And Gere says he actually prefers to work fast. “I like shooting 25-30 days instead of 60 days. Everyone is one their toes, everybody’s working,” he says. And lately he’s gravitated toward small indies like “Time Out of Mind,” which was directed by Oren Moverman, a producer on “Norman” who he’ll reteam with later this year in “The Dinner.” Moverman met Gere after writing “I’m Not There,” and first introduced the actor to Cedar at a cocktail party. “I suspect we will be in each other’s lives a long time,” Gere says of Moverman, with whom he’s currently discussing two more indie films.
“If you’re going to do dramatic work and literate, smart, artistic work, it’s going to be independent. That’s just the way it is,” says Gere, adding that he also only wants to shoot in New York. “My thing now is I’m not going to work outside of New York. That’s why all these movies are set in NY. My son is 17 years old, I don’t want to miss the next few years of his life, I didn’t want to miss anything. And I like doing these things in New York, I like sleeping in my bed, I like the stories, and I know how to do these stories.”
In fact, Gere isn’t sure he’s ever done “a big studio movie.” Even the Oscar-winning “Chicago” wasn’t a big budget, and was shot quickly, he says. “And ‘Pretty Woman’ was a tiny movie — no one knew it was going to be so big. Maybe Jeff Katzenberg.”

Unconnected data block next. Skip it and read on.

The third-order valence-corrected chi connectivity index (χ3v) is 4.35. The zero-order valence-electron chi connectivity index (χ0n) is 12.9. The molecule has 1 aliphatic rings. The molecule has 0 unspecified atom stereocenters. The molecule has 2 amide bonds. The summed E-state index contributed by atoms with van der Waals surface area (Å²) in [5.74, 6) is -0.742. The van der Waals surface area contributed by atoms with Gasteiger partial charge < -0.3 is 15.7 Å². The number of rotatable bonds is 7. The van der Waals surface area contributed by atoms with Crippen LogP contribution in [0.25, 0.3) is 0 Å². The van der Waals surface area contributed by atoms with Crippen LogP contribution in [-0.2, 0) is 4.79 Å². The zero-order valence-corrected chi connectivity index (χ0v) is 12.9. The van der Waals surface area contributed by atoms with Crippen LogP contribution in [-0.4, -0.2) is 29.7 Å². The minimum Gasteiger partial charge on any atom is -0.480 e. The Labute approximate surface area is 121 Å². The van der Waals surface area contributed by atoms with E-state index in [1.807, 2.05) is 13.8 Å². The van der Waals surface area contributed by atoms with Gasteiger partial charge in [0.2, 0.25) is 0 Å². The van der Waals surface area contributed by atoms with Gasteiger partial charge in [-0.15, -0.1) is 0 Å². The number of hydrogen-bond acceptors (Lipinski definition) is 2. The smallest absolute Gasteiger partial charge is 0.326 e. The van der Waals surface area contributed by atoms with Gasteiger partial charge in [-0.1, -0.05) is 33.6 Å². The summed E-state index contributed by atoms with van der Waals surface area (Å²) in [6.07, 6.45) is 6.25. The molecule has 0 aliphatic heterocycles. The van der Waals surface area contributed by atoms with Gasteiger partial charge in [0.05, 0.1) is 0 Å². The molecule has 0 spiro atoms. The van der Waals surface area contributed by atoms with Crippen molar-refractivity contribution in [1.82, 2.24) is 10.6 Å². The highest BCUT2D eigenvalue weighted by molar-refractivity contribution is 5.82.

In fact, the original script for that film (then called “3,000” after the amount the prostitute is paid for the week) had a much darker ender — where the couple didn’t get together. Says Gere of that original ending, “It does exist, but I’ve never seen it. It was a dark movie,” he adds. “But I think Jeff Katzenberg saw something in it and didn’t want to make that movie, but he saw this other movie in it.”
Gere says that he, Roberts, and Marshall spent a lot of time working on the movie to make it appear so lighthearted. “You think a movie like that is fun and breezy, someone writes a script you make the movie,” he says. “We were continually rewriting and adding stuff and rethinking. We were all working hard to make it feel as breezy as it was, but still have some kind of mysterious undertow to it that would give it weight and longevity.”
In fact, Gere notes, “The roles that appear to be the easiest are usually the hardest.” Though Norman was quite different from anything he’d played, Gere found him fun to play. “A character like that, once you are there with him and feel it, they go by themselves. And it’s easier playing the wacky character than someone who appears to be normal and keep it interesting.”
Asked if he found himself liking the needy but optimistic Norman, and Gere confirms he did. “I don’t want to be Norman, but he surprised me in a lot of ways,” he says. “I was surprised that there wasn’t more anger coming up out of him. At the very beginning, Joseph said, ‘He can’t afford to get angry. He can’t afford to have doors closed in his face that will never open again.’ This anger, there’s no place for it in the Jewish experience. That is central to who this guy is. At the same time, he is a completely universal character. We all know what it’s like to be on the outside wanting to get in.”